Wednesday, February 11, 2009

The Scene Of The Crime

When I returned from the computer-fixer-man this afternoon I noticed my next door neighbor chatting it up with a man and a woman. I pulled into my driveway and they walked over to me. It seems they had some questions they hoped I could help answer.

Our home is older - built in 53. It has history as does the neighborhood in which it is situated. I've written about our house before at length so I don't need to detail it except to say that the people that built it lived in it for nearly 50 years.

The beauty of old houses is the fact that things have happened there - other lives have shared the space that you now occupy. I love that. Children have been raised, hearts broken, love made, meals partaken, holidays celebrated, souls released in the house that I call home.

When we moved in five years ago I would ask our neighbors or anyone else about the house and the people that lived in it before us. I got some good stories. One of them was about a peeping tom 35 years ago. I was told he had stolen underwear from clotheslines and peeked in windows. He developed an interest in the house next door and had gotten busted during a stakeout that had the cops hiding in what is now our garage. Hey, it was the best story we got - a mildly disturbing but classic case of a small-town perv. Not much happens here but everything gets remembered... just not too well, apparently.

The gentleman today introduced himself as a Detective; the woman was an author. They wanted to talk about that peeper from so many years ago. It seems the story I got was a little inaccurate. The cops did indeed use my garage to stake out the house next door. They did catch him in the act. They did run through my backyard. But they didn't catch him. He shot at them, exploding one detective's flashlight, the glass of which shattered into his eye and allowed the peeper to escape. And that wasn't all...

He was no ordinary peeper. He was known by a ridiculous name. His little crime spree wasn't just about peeping. He began that way with a little burglary thrown in, but by the time it had finished he had raped more than 100 woman and murdered at least 15 people in a wave of terror that engulfed California from the mid-seventies to the mid-eighties. Bundy, Zodiac and Son of Sam had nothing on this guy. And unlike Bundy and Berkowitz he has never been caught. The closest the police ever came to getting their hands on him was that December night in 1975 in my backyard.

The detective and author were trying to follow old leads - trying to nail down a suspect so many years later. They had a theory but weren't sharing. Not that I had much to share either except info about what I had done to my yard and what I was pretty sure had been around back then. They looked in my garage at the window where the cops in 75 peered into the darkness to nab the perp as he looked in windows next door.

Less than two months before those cops missed their chance the peeper had killed a college professor a couple of blocks away who was responding to the screams of his teen daughter. The peeper would also be responsible for numerous burglaries and rapes in the neighborhood, as well as the murder of two young girls, their bodies left in a canal outside of town. The following March the terror ended here in our town. But in Cordova California it started anew. For ten years he moved through the state before the cops began to feel certain they were dealing with the same guy. And then suddenly he stopped, or moved out of state, or died... or just took a breather - no one knows.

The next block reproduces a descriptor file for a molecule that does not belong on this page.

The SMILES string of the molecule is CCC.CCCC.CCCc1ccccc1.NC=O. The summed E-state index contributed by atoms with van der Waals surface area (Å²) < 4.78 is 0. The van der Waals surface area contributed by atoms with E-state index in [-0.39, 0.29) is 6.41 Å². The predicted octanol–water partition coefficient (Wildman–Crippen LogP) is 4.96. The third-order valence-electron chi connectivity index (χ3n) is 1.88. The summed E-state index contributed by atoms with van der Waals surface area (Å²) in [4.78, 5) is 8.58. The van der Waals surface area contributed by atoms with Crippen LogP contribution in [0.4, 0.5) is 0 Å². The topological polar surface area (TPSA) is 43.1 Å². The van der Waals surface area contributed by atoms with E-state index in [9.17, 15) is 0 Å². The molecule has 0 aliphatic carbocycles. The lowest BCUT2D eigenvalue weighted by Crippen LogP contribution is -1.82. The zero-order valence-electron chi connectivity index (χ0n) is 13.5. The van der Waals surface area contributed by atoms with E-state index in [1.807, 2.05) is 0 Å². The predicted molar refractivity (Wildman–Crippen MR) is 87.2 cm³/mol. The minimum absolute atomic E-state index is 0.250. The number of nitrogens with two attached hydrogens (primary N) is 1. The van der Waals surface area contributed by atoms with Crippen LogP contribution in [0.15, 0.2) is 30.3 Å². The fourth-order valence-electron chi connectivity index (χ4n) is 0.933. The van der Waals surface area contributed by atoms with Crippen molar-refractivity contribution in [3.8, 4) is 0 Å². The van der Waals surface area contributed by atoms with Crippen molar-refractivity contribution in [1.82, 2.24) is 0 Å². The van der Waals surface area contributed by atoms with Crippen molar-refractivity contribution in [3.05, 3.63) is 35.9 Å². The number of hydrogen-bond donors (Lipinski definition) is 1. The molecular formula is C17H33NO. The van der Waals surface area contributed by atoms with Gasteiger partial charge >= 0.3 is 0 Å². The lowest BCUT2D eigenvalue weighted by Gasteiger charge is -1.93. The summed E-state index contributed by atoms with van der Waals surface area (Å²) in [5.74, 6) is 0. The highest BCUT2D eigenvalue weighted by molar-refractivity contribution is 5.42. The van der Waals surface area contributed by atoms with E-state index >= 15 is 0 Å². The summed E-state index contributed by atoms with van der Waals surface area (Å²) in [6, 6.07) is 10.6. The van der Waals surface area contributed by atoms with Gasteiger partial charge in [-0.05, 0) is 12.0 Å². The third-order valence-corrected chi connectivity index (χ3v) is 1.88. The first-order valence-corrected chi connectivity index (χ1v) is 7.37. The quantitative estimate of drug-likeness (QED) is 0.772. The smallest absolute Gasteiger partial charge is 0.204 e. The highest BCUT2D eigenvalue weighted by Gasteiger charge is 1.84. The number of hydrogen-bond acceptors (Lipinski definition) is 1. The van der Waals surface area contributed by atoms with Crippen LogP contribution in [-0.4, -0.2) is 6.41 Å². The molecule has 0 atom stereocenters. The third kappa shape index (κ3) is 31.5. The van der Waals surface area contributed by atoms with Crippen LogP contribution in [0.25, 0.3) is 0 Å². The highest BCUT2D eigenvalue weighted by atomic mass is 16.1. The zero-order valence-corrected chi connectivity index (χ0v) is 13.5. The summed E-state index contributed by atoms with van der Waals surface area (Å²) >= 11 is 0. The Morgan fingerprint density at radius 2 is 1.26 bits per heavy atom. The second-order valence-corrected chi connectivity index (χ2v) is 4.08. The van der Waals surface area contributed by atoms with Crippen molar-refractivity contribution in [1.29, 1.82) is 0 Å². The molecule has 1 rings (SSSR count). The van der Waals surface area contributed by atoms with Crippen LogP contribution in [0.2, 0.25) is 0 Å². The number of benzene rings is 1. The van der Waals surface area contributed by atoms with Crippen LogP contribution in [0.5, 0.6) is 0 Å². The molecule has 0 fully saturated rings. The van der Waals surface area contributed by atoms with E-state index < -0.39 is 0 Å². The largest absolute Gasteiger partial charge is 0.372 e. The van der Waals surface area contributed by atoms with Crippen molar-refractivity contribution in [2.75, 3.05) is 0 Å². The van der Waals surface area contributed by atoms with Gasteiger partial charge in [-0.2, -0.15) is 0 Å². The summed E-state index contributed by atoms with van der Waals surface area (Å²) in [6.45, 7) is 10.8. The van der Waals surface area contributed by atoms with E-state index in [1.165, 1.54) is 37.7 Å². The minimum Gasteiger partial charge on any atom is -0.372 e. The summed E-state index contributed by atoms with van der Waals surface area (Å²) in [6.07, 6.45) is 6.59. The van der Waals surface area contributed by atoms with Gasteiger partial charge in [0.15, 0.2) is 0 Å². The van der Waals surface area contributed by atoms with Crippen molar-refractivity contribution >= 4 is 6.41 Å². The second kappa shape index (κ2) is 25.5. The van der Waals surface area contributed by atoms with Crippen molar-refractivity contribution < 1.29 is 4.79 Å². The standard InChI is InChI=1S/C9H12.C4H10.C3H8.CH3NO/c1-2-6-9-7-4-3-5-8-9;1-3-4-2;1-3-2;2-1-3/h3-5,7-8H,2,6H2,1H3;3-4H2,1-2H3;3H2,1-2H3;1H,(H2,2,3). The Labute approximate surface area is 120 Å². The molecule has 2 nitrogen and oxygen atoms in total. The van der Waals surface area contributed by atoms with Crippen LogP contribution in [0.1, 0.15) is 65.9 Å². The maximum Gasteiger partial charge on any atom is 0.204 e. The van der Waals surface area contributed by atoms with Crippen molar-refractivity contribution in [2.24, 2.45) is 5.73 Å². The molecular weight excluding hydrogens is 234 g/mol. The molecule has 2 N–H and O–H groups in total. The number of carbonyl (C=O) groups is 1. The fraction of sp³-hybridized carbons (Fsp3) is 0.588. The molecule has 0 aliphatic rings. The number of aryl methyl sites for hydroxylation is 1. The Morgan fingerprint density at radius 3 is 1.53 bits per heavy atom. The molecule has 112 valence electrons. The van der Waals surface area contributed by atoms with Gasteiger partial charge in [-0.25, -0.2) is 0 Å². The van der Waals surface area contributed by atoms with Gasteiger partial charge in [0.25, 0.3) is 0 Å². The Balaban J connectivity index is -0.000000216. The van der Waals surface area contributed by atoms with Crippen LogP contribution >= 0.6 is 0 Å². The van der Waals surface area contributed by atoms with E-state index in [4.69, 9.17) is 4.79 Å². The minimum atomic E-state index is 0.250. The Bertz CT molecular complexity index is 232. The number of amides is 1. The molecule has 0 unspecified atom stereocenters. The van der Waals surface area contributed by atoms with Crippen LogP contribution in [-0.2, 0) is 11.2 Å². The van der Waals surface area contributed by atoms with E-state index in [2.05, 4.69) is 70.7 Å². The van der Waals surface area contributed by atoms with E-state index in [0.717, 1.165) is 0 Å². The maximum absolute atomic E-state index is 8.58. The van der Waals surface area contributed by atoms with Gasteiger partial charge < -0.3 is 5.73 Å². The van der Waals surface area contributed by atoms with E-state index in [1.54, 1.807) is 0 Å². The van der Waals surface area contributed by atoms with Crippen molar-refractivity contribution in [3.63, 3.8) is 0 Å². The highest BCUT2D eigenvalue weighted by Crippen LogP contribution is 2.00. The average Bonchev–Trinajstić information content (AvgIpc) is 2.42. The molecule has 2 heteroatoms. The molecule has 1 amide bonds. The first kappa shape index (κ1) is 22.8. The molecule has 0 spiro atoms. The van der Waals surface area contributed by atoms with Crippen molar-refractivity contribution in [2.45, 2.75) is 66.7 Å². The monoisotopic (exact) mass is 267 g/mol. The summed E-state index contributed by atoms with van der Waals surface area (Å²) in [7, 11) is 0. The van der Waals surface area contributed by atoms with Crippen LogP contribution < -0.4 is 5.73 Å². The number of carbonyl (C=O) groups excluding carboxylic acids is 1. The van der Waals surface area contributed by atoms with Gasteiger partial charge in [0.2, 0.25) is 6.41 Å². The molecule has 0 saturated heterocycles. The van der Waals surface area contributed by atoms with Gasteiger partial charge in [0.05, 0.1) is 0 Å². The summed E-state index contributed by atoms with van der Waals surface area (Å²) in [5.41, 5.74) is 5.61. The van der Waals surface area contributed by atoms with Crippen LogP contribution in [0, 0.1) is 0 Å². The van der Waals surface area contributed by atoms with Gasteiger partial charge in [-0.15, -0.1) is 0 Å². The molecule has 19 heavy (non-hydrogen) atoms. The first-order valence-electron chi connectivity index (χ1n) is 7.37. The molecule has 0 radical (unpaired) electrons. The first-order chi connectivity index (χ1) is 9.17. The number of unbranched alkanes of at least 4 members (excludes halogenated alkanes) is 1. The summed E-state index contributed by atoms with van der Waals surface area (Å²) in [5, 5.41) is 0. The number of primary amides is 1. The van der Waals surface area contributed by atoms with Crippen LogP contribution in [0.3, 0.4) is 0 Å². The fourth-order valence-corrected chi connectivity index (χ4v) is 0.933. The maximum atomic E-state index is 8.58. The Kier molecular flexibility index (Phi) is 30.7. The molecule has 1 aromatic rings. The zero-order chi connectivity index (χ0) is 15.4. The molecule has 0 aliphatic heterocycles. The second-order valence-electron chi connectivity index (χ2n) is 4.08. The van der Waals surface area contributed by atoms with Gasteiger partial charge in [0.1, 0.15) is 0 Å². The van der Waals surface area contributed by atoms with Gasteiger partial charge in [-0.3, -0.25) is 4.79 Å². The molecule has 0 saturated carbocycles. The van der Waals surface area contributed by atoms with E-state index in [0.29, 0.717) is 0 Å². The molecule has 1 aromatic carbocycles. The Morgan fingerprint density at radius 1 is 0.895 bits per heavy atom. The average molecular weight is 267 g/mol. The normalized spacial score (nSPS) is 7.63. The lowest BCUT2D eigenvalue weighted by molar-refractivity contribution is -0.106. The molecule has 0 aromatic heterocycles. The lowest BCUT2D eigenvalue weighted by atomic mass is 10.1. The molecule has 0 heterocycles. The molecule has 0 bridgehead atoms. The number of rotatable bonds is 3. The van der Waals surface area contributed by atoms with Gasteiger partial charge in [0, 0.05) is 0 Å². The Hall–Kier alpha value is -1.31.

My visitors today unnerved me not just with the story but with their serious sense of urgency. They were in a hurry, as if there was a clock ticking. It was weird. As they left I had more questions and they suggested I google the details. Of course I did. It only made me more uncomfortable.

There is history and then there is history. The lives that shared our home were no doubt similar to ours, just as all of our lives are basically similar. They laughed and cried and lived and died. They raised their families and hoped for the best. They watched the sun filter through the same trees and cuddled in front of the same fireplace. They also did something else I hope we will not share: they lived in fear in this house we call home. I can taste that a little tonight and our lovely home feels tainted now.

6 comments:

Blaize said...

The story is seriously creepy. I hope that you can repress/integrate/whatever you need the information soon.

Blaize said...

Okay. I've done some poking around, and am even more creeped out. And, in my own attempt to block/accept this story, I've tried to imagine the terrible things that have happened right in my neighborhood, going back to the hunting down and killing of Ohlone Indians by mission soldiers, working through a double lynching from a bridge within view of my kitchen window(http://tinyurl.com/aa7r4q)--which killed two people accused of a murder that happened about a 3-minute walk in the other direction, and carrying on through the serial killings by Edward Kemper and Herbert Mullin here in my town.

They aren't the same. But, that's what I got.

arlopop said...

I'm so proud to inspire others in their quest for personal discomfort

Baywatch said...

sweet story. At least the house isn't haunted. that's always a pain in the a.

Bluestem said...

Our house got hit by a school bus once. And they used to have a speakeasy in the basement.

Those stories used to sound interesting.

ForestRoxx said...

creepy with a capitol CREE